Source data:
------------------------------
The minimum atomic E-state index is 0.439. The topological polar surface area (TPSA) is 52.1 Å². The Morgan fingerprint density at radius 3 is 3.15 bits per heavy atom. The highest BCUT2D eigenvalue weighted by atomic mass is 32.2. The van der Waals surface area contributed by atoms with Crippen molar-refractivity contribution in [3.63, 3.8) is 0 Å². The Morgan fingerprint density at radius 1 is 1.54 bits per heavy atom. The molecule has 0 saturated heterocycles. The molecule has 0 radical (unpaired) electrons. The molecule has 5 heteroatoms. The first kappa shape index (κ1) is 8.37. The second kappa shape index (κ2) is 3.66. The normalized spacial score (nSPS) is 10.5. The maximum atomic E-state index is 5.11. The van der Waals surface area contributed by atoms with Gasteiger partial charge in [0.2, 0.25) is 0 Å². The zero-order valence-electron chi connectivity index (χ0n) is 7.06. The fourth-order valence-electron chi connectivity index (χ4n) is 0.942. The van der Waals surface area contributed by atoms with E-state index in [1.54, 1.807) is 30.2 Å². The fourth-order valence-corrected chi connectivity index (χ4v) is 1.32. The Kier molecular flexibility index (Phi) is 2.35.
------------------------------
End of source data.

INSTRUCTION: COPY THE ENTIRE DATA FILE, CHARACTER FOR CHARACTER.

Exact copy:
The minimum atomic E-state index is 0.439. The topological polar surface area (TPSA) is 52.1 Å². The Morgan fingerprint density at radius 3 is 3.15 bits per heavy atom. The highest BCUT2D eigenvalue weighted by atomic mass is 32.2. The van der Waals surface area contributed by atoms with Crippen molar-refractivity contribution in [3.63, 3.8) is 0 Å². The Morgan fingerprint density at radius 1 is 1.54 bits per heavy atom. The molecule has 0 saturated heterocycles. The molecule has 0 radical (unpaired) electrons. The molecule has 5 heteroatoms. The first kappa shape index (κ1) is 8.37. The second kappa shape index (κ2) is 3.66. The normalized spacial score (nSPS) is 10.5. The maximum atomic E-state index is 5.11. The van der Waals surface area contributed by atoms with Gasteiger partial charge in [0.2, 0.25) is 0 Å². The zero-order valence-electron chi connectivity index (χ0n) is 7.06. The fourth-order valence-electron chi connectivity index (χ4n) is 0.942. The van der Waals surface area contributed by atoms with E-state index in [1.54, 1.807) is 30.2 Å². The fourth-order valence-corrected chi connectivity index (χ4v) is 1.32. The Kier molecular flexibility index (Phi) is 2.35.